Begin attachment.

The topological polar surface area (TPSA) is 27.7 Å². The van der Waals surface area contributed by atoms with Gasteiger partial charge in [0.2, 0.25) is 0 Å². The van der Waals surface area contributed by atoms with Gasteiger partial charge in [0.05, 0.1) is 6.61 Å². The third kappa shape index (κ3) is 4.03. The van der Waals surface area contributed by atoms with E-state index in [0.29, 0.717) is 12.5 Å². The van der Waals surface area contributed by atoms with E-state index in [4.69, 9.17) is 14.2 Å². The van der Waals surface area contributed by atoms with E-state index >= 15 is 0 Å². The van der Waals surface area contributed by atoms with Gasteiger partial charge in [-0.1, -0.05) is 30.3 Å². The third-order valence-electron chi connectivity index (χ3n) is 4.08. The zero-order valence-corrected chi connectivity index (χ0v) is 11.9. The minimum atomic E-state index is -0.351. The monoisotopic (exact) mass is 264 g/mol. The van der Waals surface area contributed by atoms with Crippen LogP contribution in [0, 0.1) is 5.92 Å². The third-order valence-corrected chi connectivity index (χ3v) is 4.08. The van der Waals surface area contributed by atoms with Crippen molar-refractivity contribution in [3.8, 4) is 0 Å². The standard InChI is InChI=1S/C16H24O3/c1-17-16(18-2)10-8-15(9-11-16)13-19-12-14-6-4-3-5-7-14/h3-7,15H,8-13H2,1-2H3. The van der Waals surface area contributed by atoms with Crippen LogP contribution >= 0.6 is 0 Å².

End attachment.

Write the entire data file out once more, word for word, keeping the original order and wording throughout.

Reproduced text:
The topological polar surface area (TPSA) is 27.7 Å². The van der Waals surface area contributed by atoms with Gasteiger partial charge in [0.2, 0.25) is 0 Å². The van der Waals surface area contributed by atoms with Gasteiger partial charge in [0.05, 0.1) is 6.61 Å². The third kappa shape index (κ3) is 4.03. The van der Waals surface area contributed by atoms with E-state index in [0.29, 0.717) is 12.5 Å². The van der Waals surface area contributed by atoms with E-state index in [4.69, 9.17) is 14.2 Å². The van der Waals surface area contributed by atoms with E-state index >= 15 is 0 Å². The van der Waals surface area contributed by atoms with Gasteiger partial charge in [-0.1, -0.05) is 30.3 Å². The third-order valence-electron chi connectivity index (χ3n) is 4.08. The zero-order valence-corrected chi connectivity index (χ0v) is 11.9. The minimum atomic E-state index is -0.351. The monoisotopic (exact) mass is 264 g/mol. The van der Waals surface area contributed by atoms with Crippen LogP contribution in [0, 0.1) is 5.92 Å². The third-order valence-corrected chi connectivity index (χ3v) is 4.08. The van der Waals surface area contributed by atoms with Crippen molar-refractivity contribution in [3.8, 4) is 0 Å². The standard InChI is InChI=1S/C16H24O3/c1-17-16(18-2)10-8-15(9-11-16)13-19-12-14-6-4-3-5-7-14/h3-7,15H,8-13H2,1-2H3. The van der Waals surface area contributed by atoms with Crippen LogP contribution >= 0.6 is 0 Å².